Top 10 Director/Actor Duos

20 03 2010

Since Alice in Wonderland and Shutter Island were both released recently, it seemed like an appropriate time to put this list together.  Let me know what I missed in the comments section!

1) Werner Herzog & Kluas Kinski

Fitzcarraldo and Aguirre: The Wrath of God are two of my personal all-time favorites, and their Nosferatu remake is one of my favorite horror films.  Their two other projects, Woyzeck and Cobra Verde, are also great.  Their collaborations are all the more interesting considering how animosity-filled they were.  The two claimed to completely hate one another yet were also “best friends.”  Herzog actually pointed a loaded gun at Kinski once, and even considered taking a local tribe up on their offer to murder the crazy actor.  Kinski would often go on screaming rampages on set and even fired a gun in the direction of Herzog’s tent  in the middle of the night,  shooting the finger off an extra (See Herzog’s documentary My Best Friend for more details).  But despite how incompatible they may seem, the pair managed to create 5 amazing and innovative films that makes them, in my mind, the greatest director/actor duo.

2) Martin Scorsese & Robert DeNiro

Mean Streets, Taxi Driver, New York New York, Raging Bull, The King of Comedy, Goodfellas, Cape Fear, and Casino.  That list of films pretty much speaks for itself, as most of them are classics.  Taxi Driver will probably go down as the greatest film portrait of insanity, while Raging Bull will probably be remembered as one of the greatest “sports” films ever. 

3) Akira Kurosawa & Toshiro Mifune

– These two collaborated on a whopping 16 films together over a 17 year stretch.  Their most notable films are all masterpieces: Rashomon, Seven Samurai, Yojimbo, and the Shakespeare adaptation Throne of Blood

4) Alfred Hitchcock & Jimmy Stewart

– Hitchcock went back and forth between Cary Grant and Jimmy Stewart.  Grant starred in a few greats like North By Northwest and Notorious, but Stewart starred in Rear Window, Rope (the original Russian Ark), and an all-time favorite: Vertigo.

5) Martin Scorsese & Leonardo DiCaprio

– They’re 4 for 4 so far.  Gangs of New York, The Aviator, and The Departed have all ended up on many best of the decade lists, and 2010’s Shutter Island was pretty damn good too.

6) Woody Allen & Diane Keaton

– Woody Allen’s had a few lasting relationships with great actresses, but his collaborations with Diane Keaton were by far the best.  They worked together on Play it Again Sam, Sleeper, Love and Death, Interiors, Radio Days, Manhattan Murder Mystery, and arguably Woody’s two best films: Annie Hall and Manhattan.

7) Wong Kar-Wai & Tony Leung

2046, In the Mood for Love, and Chungking Express are all incredible films.  The two also made Ashes of Time together, which was recently re-released.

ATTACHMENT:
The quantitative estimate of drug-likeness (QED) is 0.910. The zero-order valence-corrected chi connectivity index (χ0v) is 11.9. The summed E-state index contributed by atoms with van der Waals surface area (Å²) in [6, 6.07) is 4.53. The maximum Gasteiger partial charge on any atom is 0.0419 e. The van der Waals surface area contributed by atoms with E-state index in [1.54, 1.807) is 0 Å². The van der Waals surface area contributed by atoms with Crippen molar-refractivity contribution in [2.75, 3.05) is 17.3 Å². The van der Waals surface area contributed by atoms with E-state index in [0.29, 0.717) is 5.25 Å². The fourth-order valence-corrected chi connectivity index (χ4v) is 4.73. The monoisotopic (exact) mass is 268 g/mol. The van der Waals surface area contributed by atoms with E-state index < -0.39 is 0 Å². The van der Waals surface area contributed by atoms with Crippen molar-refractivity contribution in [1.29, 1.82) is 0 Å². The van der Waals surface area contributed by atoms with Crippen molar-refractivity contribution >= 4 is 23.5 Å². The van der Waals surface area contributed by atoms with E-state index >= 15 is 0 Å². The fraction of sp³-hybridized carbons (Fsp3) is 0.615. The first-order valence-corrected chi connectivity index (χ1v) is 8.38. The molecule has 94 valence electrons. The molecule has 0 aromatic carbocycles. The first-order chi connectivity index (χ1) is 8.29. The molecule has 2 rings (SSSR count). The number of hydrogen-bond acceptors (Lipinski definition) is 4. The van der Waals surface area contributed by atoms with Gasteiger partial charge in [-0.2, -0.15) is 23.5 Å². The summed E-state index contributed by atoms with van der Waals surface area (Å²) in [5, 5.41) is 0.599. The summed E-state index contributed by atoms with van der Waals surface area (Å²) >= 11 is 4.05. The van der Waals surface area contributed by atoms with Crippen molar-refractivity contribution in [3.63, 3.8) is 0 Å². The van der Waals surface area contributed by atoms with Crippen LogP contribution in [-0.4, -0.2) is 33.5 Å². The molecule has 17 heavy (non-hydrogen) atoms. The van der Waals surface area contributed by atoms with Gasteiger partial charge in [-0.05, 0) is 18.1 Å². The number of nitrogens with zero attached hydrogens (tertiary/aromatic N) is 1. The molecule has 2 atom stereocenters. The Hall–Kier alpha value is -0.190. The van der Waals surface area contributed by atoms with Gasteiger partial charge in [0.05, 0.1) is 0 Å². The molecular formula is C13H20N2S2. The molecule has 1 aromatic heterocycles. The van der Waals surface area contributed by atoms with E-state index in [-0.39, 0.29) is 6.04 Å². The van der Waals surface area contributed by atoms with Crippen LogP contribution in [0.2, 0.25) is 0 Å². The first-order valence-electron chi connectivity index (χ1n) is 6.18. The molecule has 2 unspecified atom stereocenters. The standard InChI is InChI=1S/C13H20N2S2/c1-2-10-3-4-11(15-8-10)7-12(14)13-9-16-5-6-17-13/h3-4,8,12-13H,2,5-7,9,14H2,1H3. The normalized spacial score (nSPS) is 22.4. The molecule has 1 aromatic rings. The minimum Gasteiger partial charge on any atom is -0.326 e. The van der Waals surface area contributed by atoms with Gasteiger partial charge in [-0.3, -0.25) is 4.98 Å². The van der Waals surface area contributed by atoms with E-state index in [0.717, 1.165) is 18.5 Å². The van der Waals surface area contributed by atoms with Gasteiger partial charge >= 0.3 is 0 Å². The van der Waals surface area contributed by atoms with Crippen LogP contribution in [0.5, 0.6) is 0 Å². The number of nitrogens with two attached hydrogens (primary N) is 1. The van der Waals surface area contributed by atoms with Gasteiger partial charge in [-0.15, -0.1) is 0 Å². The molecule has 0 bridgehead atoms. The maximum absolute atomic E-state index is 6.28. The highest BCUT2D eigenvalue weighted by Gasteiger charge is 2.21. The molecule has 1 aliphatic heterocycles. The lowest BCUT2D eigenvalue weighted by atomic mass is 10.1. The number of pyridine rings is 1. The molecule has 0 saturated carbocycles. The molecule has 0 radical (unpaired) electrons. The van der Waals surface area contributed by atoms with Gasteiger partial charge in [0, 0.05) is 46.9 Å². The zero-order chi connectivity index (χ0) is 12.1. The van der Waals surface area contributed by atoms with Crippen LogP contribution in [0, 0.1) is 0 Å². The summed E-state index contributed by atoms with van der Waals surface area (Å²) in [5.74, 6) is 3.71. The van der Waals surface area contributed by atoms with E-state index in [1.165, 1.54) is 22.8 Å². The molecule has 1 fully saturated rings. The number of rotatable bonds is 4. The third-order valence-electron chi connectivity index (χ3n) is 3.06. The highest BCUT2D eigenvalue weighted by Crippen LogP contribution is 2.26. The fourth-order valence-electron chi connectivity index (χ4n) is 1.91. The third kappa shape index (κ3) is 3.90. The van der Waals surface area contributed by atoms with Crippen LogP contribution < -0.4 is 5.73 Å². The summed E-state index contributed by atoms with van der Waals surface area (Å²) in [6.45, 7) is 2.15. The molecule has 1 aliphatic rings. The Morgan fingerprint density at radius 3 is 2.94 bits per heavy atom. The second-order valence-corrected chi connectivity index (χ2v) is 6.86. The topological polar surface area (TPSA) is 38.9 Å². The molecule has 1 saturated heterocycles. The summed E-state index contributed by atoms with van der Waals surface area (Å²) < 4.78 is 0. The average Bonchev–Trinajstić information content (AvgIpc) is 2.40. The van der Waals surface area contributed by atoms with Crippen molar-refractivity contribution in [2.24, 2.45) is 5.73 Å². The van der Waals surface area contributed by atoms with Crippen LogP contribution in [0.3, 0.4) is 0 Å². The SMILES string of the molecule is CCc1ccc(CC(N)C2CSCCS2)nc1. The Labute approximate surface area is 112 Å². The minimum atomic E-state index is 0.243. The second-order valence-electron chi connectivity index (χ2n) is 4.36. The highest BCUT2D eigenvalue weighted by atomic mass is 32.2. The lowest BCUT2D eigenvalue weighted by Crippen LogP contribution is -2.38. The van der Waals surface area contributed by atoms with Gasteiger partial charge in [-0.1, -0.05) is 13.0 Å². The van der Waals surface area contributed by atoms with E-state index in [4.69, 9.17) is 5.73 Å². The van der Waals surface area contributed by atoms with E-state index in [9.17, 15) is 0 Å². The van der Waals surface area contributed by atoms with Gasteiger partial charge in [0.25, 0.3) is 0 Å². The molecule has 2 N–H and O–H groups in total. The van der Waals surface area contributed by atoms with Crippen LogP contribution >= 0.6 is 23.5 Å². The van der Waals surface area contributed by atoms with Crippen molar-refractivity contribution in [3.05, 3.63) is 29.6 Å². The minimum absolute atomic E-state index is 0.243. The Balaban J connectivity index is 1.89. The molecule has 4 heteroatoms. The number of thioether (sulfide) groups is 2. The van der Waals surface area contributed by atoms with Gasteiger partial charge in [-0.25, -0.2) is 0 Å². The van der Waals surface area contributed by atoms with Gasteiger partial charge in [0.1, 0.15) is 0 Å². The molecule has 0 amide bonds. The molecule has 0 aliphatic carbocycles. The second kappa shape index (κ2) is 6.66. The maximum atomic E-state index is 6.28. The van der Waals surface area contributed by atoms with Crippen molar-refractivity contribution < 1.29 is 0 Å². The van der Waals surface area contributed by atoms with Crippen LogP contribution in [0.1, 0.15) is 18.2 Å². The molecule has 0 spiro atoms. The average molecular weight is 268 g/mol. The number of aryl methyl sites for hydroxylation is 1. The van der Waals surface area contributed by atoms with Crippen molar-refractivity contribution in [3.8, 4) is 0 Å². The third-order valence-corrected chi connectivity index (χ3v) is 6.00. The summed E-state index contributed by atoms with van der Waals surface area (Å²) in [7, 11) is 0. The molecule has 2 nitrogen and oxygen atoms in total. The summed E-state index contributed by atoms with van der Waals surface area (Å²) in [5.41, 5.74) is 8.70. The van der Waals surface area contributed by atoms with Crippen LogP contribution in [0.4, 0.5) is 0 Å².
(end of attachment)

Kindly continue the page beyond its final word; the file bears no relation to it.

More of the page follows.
8 ) Frederico Fellini & Giuletta Masina

– Fellini and his wife Giuletta Masina made some of the most charming and whimsical films together, such as La Strada, Nights of Cabiria, and Juliet of the Spirits.

9) George Roy Hill & Paul Newman

– Their 3 collaborations together are all classics: Butch Cassidy and the Sundance Kid, The Sting, and of course, Slap Shot. 

10) Tim Burton & Johnny Depp

– Though much of their recent work has been tiresome and actually pretty annoying, there’s no way to ignore their wonderful early collaborations such as Ed Wood, Edward Scissorhands, and Sleepy Hollow.





Nine

16 01 2010

Starring Daniel Day-Lewis, Marion Cotillard, Judi Dench, Penelope Cruz, Sophia Loren, Kate Hudson, Fergie, and Nicole Kidman.

Nine is the film adaptation of the Broadway musical which was based on Frederico Fellini’s masterpiece 8 1/2.  So to clear up any confusion, this is technically not a remake, even if it kind of feels like one.  The story follows Guido, a popular and well respected director who’s struggling with the production of his latest film as well as the many women in his life.  This story worked in 8 1/2 because Fellini was able to intertwine reality with dreams, fantasies, flashbacks, etc., so the viewer got a close but surreal look into Guido’s mind.  With Nine, everything’s done by the numbers, the story and the music both begin to feel redundant after about 30 minutes, and it all amounts to an epic waste of talent.

Daniel Day-Lewis is one of my favorite actors, and yet even my own bias towards anything he’s involved with won’t stop me from chalking this up as one of the biggest disappointments of 2009.  Probably should have seen it coming, seeing that I consider Rob Marshall to be probably the 2nd best (Ron Howard’s all over this one) example of an utterly mediocre and overrated Hollywood director.  The performances are all flashy and fun, the costumes are great and even a few of the musical numbers were nice, but it never gets much deeper than that.

RATING:  5/10